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Global assembly praises NZ tobacco control

Fuseworks Media
Fuseworks Media
Global assembly praises NZ tobacco control

New Zealand's advanced work in tobacco control praised at global assembly

The scientific session on tobacco cessation at the World Medical Association General Assembly in Montevideo, Uruguay has praised New Zealand's "end-game thinking" approach to tobacco cessation.

Dr Richard D. Hurt, founder and director of the Mayo Clinic Nicotine Dependence Centre, said that while most counties focus on reduction in tobacco consumption New Zealand has a vision of a smokefree society and has the courage and political will to achieve this.

New Zealand Medical Association (NZMA) Chair Dr Paul Ockelford, who is attending the Assembly, says that while New Zealand has been fortunate that successive governments, supported by health professionals and the wider community, have been proactive in tackling this public health issue, we have a moral and social responsibility to continue the momentum towards a smokefree New Zealand.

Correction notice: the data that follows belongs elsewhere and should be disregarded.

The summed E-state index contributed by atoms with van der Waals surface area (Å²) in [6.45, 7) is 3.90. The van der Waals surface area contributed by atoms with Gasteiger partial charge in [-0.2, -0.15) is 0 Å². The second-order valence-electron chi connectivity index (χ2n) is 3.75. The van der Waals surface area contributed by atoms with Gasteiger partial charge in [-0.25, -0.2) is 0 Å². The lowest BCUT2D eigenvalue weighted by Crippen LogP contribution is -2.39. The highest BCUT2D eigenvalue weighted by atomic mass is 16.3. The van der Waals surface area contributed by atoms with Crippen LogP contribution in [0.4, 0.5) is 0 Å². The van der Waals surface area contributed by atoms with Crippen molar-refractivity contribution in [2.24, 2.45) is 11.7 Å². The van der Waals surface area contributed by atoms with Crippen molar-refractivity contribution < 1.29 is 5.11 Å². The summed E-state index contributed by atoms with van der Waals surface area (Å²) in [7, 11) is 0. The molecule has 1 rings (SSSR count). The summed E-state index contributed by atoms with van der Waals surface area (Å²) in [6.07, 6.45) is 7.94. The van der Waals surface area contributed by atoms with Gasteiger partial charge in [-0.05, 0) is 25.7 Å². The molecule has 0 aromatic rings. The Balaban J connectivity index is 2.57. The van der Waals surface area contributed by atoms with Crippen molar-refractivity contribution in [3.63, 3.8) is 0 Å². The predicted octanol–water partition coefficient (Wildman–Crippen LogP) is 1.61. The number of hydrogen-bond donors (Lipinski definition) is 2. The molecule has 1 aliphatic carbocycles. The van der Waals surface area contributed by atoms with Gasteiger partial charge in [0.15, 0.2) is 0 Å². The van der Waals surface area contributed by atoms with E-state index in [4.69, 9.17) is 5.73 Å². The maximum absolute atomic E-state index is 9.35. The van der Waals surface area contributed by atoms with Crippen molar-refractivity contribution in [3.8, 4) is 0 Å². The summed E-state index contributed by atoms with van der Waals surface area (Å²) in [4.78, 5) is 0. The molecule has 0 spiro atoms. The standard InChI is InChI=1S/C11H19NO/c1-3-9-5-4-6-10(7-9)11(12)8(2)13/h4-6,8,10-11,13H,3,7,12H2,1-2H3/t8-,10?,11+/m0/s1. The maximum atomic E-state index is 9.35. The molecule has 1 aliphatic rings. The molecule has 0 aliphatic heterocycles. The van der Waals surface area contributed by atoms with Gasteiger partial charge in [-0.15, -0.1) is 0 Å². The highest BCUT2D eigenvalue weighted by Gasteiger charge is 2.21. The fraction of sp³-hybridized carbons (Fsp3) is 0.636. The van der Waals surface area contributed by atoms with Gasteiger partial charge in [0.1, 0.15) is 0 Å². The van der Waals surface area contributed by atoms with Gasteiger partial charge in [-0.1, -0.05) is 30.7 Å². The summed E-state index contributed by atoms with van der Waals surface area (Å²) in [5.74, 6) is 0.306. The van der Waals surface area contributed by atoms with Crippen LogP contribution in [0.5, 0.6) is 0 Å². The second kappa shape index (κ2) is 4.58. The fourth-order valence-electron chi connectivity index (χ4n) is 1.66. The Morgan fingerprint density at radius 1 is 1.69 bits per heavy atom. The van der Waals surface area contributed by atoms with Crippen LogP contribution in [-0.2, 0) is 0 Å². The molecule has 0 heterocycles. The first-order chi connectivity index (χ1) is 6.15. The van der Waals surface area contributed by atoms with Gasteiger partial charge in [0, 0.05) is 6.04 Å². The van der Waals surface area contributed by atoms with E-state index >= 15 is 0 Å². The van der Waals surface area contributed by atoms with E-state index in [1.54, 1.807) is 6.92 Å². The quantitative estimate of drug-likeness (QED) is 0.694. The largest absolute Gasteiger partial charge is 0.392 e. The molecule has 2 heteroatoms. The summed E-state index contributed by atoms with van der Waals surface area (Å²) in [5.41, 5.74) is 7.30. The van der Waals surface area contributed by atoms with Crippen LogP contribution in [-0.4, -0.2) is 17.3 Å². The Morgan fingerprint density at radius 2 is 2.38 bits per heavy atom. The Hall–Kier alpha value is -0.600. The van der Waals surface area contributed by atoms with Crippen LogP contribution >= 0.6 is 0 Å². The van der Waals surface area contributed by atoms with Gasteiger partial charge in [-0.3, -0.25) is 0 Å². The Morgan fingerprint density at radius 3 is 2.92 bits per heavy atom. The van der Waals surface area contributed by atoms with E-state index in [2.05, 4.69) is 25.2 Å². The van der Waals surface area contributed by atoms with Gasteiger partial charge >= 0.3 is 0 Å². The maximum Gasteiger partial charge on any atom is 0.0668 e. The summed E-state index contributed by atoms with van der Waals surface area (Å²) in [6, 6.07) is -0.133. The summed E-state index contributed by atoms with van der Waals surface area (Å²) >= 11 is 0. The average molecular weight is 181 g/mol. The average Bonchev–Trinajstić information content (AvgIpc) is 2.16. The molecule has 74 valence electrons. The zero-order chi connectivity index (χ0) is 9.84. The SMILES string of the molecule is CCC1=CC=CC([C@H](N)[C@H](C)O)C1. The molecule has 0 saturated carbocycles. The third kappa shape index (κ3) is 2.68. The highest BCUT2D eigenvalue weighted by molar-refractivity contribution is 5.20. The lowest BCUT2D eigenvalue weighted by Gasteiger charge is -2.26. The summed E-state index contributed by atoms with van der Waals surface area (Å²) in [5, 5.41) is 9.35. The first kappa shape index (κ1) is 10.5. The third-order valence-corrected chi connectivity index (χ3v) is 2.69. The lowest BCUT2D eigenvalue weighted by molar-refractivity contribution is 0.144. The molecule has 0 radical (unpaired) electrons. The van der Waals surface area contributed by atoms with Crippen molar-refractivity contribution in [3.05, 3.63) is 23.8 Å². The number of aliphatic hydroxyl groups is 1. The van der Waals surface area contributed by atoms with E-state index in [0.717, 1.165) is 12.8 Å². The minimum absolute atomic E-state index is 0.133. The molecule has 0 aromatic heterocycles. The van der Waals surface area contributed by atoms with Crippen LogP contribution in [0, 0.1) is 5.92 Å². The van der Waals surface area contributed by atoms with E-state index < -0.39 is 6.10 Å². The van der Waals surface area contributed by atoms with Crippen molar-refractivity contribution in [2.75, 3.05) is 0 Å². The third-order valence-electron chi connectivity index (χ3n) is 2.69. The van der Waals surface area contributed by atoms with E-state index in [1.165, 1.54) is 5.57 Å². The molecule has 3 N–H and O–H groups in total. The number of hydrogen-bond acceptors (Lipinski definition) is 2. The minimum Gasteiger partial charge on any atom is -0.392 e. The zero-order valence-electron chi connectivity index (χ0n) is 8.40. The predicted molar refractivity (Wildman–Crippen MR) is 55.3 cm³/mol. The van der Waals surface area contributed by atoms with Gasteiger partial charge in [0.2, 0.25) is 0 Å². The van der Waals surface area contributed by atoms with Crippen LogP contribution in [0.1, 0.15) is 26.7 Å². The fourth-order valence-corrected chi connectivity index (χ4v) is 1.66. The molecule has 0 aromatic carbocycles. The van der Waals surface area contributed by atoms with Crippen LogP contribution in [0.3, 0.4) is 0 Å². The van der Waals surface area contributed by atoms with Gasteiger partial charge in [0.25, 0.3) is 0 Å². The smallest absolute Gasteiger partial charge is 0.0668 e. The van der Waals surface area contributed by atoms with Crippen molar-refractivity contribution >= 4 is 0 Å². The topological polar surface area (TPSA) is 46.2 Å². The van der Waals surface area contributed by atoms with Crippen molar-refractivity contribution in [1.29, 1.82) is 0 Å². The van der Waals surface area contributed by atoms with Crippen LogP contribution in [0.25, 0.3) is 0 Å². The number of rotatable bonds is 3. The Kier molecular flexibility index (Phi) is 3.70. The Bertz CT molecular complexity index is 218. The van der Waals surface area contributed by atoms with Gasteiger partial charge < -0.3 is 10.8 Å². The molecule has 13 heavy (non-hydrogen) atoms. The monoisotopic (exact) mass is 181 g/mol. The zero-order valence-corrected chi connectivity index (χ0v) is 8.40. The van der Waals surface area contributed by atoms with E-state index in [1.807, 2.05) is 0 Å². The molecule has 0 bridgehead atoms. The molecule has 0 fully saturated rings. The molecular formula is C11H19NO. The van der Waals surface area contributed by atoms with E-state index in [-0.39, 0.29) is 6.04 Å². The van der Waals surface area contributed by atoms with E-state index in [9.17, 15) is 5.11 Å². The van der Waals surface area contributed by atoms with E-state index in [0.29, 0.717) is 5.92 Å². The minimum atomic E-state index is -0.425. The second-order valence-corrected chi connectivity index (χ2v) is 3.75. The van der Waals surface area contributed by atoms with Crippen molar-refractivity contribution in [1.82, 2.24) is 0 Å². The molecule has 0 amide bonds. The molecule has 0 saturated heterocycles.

The NZMA position statement on tobacco control outlines the key steps that need to be taken and aligns strongly with today's recommendations by international experts. These include plain packaging and graphic warnings to replace all brand imagery and a call for the Government to extend the smokefree environment legislation to cover all locations where young people are present.

Action to make it more difficult for minors to obtain cigarettes is also recommended with targeted research into smoking cessation to ensure that at risk population groups, such as Maori and Pacific Peoples, are reached.

"New Zealanders can be proud of our aspiration to be smokefree by 2025. It is a testament to this commitment and our progress to date that we are recognised in this way by the international community," says Dr Ockelford.

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